As Temperature Drops, Incarcerated People Brace for Dangerously Cold Conditions

“The cells don’t have any heat. So, they’re sleeping with their clothes on,” a woman named Regina told Truthout of her son’s experience in Hill Correctional Center in Illinois in early December. “They’re not heating the tiers. There’s no heat in the day room. There’s no heat outside the showers.… The water is cold. You can let it run for a little while and you may get a little warm. But it’s not enough.”

Regina has felt the cold in the prison firsthand. “It’s even cold in the visitor’s room,” she said. “I don’t have any hair right now, because I have cancer. So, I wear a head wrap or a hat, but I can’t wear it in there. Because you can’t have anything on your head.” She wrote three letters to the warden requesting a medical exemption, but never heard back. “So, I go in there with nothing on my head,” she said. “My head is freezing. But I want to see my son.”

As people across the country brace for upcoming cold weather, many of those set to suffer the most are incarcerated in prisons and jails. Each winter, people in old, drafty facilities shiver for months in their cells, struggling to function and fearing for their health. They have no control over cell temperature, and often little access to warm clothes or extra blankets. Inevitably, some outdated heating systems across the country will fail, leaving people in dangerously frigid temperatures.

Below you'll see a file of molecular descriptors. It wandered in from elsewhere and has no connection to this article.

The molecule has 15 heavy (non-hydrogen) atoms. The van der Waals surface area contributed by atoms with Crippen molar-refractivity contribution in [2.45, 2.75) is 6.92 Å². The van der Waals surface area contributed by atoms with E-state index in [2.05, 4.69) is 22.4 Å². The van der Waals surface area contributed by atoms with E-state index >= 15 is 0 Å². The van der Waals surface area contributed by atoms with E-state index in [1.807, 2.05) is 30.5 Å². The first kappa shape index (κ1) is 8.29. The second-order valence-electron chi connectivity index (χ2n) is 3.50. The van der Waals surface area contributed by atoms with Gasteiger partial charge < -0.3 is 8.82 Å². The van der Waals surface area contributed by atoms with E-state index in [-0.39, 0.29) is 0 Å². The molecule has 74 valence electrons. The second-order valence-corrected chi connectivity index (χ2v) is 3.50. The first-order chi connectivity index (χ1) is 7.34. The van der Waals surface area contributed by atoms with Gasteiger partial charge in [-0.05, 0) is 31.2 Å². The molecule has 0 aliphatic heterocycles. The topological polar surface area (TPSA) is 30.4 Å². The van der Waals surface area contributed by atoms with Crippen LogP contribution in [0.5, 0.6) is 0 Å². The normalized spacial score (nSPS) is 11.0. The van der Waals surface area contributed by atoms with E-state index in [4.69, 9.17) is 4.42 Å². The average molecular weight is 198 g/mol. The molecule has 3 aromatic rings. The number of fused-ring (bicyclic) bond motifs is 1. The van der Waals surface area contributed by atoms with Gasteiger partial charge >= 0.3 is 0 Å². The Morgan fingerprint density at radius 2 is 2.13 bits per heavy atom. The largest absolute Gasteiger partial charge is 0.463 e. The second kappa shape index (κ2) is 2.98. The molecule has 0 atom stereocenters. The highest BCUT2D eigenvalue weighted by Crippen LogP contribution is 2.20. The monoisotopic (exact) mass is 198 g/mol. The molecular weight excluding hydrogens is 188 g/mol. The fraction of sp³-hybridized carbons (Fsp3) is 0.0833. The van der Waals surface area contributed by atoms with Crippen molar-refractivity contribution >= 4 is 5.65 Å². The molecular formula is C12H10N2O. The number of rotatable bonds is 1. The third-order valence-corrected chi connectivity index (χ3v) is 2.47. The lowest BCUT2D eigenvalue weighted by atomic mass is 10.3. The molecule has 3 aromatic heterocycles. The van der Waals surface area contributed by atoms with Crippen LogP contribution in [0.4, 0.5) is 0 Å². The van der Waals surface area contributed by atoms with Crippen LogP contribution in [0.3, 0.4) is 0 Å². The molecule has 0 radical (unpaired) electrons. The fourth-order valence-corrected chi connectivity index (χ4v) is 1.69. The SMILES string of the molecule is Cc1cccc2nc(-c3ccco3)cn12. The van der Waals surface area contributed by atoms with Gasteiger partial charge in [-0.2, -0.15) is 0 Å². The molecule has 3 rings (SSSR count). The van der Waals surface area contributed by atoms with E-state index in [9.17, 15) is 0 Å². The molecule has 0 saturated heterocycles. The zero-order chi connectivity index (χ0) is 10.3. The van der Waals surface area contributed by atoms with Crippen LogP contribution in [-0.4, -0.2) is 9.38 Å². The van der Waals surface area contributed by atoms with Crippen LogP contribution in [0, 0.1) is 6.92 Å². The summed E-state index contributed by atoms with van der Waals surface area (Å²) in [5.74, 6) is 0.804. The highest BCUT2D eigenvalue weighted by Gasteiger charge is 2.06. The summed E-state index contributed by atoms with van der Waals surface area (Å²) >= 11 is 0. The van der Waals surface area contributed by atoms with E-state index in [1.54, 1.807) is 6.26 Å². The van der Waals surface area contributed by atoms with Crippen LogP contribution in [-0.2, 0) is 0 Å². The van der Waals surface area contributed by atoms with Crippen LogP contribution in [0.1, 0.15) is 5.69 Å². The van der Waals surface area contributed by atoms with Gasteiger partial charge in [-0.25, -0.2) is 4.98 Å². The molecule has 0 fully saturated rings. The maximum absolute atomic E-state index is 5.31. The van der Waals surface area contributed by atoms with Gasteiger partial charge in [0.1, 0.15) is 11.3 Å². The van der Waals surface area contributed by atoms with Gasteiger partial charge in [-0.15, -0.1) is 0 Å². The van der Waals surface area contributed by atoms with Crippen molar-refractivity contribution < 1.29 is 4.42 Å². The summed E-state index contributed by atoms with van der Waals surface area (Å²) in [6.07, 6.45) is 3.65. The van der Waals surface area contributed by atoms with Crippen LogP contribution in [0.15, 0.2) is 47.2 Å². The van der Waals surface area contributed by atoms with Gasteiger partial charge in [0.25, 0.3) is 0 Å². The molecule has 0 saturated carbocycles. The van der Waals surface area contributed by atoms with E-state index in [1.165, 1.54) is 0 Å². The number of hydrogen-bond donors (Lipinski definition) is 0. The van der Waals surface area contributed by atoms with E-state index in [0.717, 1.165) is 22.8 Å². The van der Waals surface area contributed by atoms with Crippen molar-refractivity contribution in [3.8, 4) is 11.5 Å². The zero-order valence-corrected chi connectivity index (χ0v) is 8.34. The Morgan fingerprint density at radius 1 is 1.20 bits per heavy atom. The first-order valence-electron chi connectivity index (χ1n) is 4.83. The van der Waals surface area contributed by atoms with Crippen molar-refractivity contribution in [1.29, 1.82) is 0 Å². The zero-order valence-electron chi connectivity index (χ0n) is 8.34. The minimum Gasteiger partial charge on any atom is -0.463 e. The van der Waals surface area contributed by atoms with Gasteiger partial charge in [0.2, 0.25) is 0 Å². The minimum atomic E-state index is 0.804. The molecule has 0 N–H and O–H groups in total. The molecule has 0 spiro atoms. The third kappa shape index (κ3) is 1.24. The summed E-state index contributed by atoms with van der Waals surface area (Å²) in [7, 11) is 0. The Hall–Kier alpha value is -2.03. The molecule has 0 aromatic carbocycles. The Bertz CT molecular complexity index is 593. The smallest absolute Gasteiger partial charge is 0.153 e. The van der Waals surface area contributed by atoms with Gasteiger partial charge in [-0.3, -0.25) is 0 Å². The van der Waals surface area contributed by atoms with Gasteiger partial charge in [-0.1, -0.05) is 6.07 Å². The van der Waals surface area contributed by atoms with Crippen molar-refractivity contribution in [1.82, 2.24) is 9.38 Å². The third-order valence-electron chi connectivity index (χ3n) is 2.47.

“This speaks to a much larger issue of the infrastructure, in general, of our prisons,” Jennifer Vollen-Katz, executive director of the John Howard Association (JHA), an Illinois-based citizen correctional oversight organization, told Truthout. “In Illinois, we have many really old, decrepit facilities that are unsafe, and frankly, unfit for human habitation.”

Both JHA and the Chicago-based Uptown People’s Law Center (UPLC) receive letters every winter from people incarcerated in dangerously cold prisons in Illinois. UPLC Executive Director Alan Mills told Truthout that complaints come most frequently from the state’s three maximum-security prisons, the newest of which was built in the 1920s. “They are long past their design life,” he explained. “These are 100-year-old buildings, which have been heavily and hard used, and not maintained.… They haven’t had an HVAC system that works, in any sort of modern sense, installed in any of these prisons. So, it’s too hot in the summer and too cold in the winter.”

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Author: HP McLovincraft

Seeker of rabbit holes. Pessimist. Libertine. Contrarian. Your huckleberry. Possibly true tales of sanity-blasting horror also known as abject reality. Prepare yourself. Veteran of a thousand psychic wars. I have seen the fnords. Deplatformed on Tumblr and Twitter.

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